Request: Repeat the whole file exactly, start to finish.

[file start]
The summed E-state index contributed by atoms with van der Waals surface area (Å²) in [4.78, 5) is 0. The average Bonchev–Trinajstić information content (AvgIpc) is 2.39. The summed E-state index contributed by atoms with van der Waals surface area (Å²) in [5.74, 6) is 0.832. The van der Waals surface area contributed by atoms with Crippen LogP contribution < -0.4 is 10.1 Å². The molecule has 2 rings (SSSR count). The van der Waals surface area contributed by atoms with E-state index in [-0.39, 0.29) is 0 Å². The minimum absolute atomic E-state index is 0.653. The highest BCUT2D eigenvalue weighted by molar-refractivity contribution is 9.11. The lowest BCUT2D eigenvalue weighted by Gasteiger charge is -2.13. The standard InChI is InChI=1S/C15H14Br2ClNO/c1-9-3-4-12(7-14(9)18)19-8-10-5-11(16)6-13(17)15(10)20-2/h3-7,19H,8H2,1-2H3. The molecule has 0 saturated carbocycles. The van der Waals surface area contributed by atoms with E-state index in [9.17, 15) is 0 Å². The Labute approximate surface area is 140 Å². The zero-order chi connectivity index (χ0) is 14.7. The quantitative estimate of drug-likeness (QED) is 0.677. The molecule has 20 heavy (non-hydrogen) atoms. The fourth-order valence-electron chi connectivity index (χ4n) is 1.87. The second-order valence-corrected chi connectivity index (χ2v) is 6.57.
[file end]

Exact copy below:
The summed E-state index contributed by atoms with van der Waals surface area (Å²) in [4.78, 5) is 0. The average Bonchev–Trinajstić information content (AvgIpc) is 2.39. The summed E-state index contributed by atoms with van der Waals surface area (Å²) in [5.74, 6) is 0.832. The van der Waals surface area contributed by atoms with Crippen LogP contribution < -0.4 is 10.1 Å². The molecule has 2 rings (SSSR count). The van der Waals surface area contributed by atoms with E-state index in [-0.39, 0.29) is 0 Å². The minimum absolute atomic E-state index is 0.653. The highest BCUT2D eigenvalue weighted by molar-refractivity contribution is 9.11. The lowest BCUT2D eigenvalue weighted by Gasteiger charge is -2.13. The standard InChI is InChI=1S/C15H14Br2ClNO/c1-9-3-4-12(7-14(9)18)19-8-10-5-11(16)6-13(17)15(10)20-2/h3-7,19H,8H2,1-2H3. The molecule has 0 saturated carbocycles. The van der Waals surface area contributed by atoms with E-state index in [9.17, 15) is 0 Å². The Labute approximate surface area is 140 Å². The zero-order chi connectivity index (χ0) is 14.7. The quantitative estimate of drug-likeness (QED) is 0.677. The molecule has 20 heavy (non-hydrogen) atoms. The fourth-order valence-electron chi connectivity index (χ4n) is 1.87. The second-order valence-corrected chi connectivity index (χ2v) is 6.57.